Ever since adultery was decriminalized in Korea, people have had to become self-reliant in obtaining personal information about their spouse’s lover. Before, the police could simply ask the telecom company for information, and they would oblige. The situation is different when the request is made by a civilian.
Note: Adultery is no longer a crime, but you can still sue your spouse + his/her lover for pain & suffering. Hence why we don’t say, “Adultery is legal!” It is now just a civil matter (i.e., tort).
Recently here in Korea, the Incheon District Court imposed an administrative fine of 5 mil won on SK Telecom for their refusal to hand over such information. The plaintiff (i.e., husband) had asked for the court’s help in finding out the exact identity of the mystery defendant, and the court obliged by ordering SK Telecom to reveal some basic information about the person.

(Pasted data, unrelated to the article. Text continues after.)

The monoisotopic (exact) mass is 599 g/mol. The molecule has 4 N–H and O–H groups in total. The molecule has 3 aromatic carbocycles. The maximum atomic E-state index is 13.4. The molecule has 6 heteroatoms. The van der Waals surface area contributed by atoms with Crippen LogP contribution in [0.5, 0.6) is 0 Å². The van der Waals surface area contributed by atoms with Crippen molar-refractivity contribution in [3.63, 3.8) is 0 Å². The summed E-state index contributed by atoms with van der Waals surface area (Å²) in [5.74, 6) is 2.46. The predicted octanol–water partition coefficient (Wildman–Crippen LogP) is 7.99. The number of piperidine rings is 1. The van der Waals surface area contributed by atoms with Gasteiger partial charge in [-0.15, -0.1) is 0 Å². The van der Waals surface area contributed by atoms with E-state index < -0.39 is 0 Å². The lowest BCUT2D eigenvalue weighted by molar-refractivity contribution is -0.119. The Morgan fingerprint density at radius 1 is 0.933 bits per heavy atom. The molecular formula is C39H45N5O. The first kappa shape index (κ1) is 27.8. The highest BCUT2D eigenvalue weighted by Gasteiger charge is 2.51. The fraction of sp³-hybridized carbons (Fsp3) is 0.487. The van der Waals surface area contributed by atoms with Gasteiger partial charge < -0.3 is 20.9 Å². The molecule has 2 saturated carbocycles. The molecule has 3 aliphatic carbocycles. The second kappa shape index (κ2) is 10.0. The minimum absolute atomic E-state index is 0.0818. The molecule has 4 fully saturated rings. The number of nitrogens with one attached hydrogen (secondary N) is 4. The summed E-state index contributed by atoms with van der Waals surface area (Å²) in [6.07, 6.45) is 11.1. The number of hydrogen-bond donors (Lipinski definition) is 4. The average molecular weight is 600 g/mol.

SK Telecom refused citing privacy. The court disagreed saying Article 18 of the PERSONAL INFORMATION PROTECTION ACT (개인정보보호법) obligates SK to hand over such information (under these circumstances). Especially since the information requested was minimal/limited (e.g., name, resident registration number, and address). The court added that SK had an obligation to confirm/deny whether the number was indeed an SK number.
It remains to be seen whether the decision will prompt telecom companies to change their stance. I personally welcome this decision because sometimes there’s no other way. (I’ve seen people impersonate delivery men. There’s gotta be a better way.)
Thanks for reading!